Auditorium is a game from , originally released 31st December, 1969

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Auditorium Review

One of the most amazing accomplishments in conceptualizing a product is when your audience understands what to do from the get-go without reading a single instruction. This is one of the key reasons Apple has succeeded with their ‘out-of-the-box’ products. It is also why Auditorium is so exceptional. Upon opening it for the first time, you are immediately put into the first level with nothing more than a level design and a tile with which to manipulate it. Not only is Auditorium a surreal experience, but it will also test you to think outside the box to discover how both music and the elements of movement work together.

The idea behind Auditorium is that you must move a stream of light through music boxes to create a symphony. Each song is made up of multiple levels that come together in the end to create a masterpiece of orchestral sounds. In order to manipulate the stream of light, you must use both built-in elements and the provided movement tiles. For example, if the music box and light are different colors, you must first direct the light through a color-changing circle and then hit the music box. There are also splitters that send the beam of light in two directions.

Make Beethoven proud.

Since Auditorium is a game without forced instructions, half of the fun is discovering what each element does and how they react when put together. A big part of it is trial and error, and since there is never a time limit you are always encouraged to try new methods. Nearly everything interacts with everything else in a different fashion. Instead of listing these, we will let you discover them for yourself. If you are having trouble deciphering exactly what a certain object does, there is a help screen to tip you in the right direction.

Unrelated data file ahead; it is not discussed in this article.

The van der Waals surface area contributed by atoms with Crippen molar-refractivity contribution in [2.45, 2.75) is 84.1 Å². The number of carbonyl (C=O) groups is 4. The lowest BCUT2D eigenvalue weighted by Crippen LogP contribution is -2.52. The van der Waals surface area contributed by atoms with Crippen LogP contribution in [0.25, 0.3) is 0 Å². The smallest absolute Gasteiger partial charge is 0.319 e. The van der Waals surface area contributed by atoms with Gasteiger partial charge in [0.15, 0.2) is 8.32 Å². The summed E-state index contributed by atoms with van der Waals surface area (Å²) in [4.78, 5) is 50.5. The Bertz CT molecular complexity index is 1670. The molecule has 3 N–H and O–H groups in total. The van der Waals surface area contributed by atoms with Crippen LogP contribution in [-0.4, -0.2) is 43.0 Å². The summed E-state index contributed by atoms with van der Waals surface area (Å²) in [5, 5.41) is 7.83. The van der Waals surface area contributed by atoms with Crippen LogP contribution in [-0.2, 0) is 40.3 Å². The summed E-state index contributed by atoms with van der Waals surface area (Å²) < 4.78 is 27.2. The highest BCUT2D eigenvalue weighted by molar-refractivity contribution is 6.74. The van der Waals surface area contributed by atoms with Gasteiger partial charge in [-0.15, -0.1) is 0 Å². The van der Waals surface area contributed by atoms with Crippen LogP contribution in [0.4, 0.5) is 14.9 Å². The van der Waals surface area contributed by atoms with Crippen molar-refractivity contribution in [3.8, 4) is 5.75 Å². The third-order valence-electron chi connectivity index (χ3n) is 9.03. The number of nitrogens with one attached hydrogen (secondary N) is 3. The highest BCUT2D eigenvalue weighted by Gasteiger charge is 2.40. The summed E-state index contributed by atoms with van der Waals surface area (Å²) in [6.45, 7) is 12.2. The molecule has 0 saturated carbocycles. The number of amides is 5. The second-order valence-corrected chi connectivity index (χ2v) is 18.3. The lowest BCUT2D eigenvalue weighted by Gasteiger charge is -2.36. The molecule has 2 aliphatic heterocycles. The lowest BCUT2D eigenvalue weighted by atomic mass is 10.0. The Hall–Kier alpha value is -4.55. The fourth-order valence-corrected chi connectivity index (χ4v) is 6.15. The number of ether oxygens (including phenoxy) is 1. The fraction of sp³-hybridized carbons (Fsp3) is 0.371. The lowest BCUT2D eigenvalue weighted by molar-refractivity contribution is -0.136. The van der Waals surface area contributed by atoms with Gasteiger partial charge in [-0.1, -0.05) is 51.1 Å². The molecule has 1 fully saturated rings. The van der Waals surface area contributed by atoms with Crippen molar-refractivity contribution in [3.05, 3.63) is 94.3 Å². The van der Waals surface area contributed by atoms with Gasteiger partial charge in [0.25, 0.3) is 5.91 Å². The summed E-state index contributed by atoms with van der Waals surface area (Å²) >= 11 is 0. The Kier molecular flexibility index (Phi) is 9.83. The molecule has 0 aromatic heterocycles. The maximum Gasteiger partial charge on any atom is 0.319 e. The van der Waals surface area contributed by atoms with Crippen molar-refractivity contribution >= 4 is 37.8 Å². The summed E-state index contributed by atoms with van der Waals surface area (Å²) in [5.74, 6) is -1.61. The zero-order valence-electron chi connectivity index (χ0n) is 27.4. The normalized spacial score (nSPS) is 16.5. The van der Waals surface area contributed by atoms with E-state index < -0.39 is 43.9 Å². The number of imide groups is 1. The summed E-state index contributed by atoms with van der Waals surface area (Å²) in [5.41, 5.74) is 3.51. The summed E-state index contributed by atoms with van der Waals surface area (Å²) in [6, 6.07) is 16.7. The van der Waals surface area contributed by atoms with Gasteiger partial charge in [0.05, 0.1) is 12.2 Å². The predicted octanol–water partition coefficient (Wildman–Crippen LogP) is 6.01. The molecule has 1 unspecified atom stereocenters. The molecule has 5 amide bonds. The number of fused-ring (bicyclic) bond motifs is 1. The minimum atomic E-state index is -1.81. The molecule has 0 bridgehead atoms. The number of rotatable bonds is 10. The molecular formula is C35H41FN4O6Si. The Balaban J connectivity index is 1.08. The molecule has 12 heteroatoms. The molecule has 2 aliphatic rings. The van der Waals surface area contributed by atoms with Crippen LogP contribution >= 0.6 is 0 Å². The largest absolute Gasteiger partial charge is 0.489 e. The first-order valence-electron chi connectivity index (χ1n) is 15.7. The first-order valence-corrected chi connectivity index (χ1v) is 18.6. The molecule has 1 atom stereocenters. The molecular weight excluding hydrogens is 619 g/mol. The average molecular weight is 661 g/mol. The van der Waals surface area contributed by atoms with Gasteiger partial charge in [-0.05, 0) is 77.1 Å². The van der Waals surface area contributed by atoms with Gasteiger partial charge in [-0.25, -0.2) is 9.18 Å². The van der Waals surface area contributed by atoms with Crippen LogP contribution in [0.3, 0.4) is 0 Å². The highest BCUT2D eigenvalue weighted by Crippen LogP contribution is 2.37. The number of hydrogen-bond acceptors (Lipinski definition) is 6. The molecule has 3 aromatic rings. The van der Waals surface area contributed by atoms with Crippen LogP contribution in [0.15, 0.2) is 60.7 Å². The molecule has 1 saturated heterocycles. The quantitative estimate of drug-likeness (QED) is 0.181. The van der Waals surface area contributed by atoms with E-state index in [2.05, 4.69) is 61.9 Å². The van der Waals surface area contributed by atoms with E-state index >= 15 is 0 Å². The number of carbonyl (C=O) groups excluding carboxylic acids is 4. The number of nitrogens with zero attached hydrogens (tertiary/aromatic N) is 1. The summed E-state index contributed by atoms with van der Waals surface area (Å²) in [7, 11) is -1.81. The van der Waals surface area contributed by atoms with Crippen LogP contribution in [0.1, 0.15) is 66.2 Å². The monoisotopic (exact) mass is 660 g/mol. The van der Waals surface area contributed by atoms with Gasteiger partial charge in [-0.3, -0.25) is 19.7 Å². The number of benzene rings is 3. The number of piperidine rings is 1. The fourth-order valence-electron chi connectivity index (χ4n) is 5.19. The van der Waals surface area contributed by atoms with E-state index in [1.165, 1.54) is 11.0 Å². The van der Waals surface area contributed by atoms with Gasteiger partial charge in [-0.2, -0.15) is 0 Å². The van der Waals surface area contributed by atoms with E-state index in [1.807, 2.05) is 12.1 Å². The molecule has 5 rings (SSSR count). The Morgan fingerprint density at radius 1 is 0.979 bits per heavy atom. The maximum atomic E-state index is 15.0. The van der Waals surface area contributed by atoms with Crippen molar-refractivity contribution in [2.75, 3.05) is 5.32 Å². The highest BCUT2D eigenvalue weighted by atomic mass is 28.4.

Apart from the first few levels, Auditorium is extremely challenging but ultimately rewarding. Upon the completion of a level, everything except the stream of light disappears and you can view the intertwining array of colors you created while listening to the tune. The final level of each song puts all of the parts together and allows you to manipulate the music by soloing different parts.

So sound is made of particles now?

As far the controls go, all that is asked of you is to drag tiles around and expand or shrink a ring around them in order to change the scope of their effect. One issue we found was that there is no way to hide tiles that we were not using. This meant they could easily get in the way. We hope the developers address this in an update.

Something that is important to note about Auditorium is that you are only getting 1/4 of the game for the $2.99 asking price; the three additional level packs are available as in-app purchases for $0.99 apiece. Each pack includes a new musical theme, multiple additional gameplay elements, and a different array of colors. However, while you may end up paying $5.99 for this game, that is half of what the identical PC game costs. Besides, it is a bargain for such a masterpiece.

Auditorium is a game that needs to be experienced to be understood in its entirety. If you are unsure if this game is for you, there is a free demo online or a lite version to try. There just isn’t another game quite like it.

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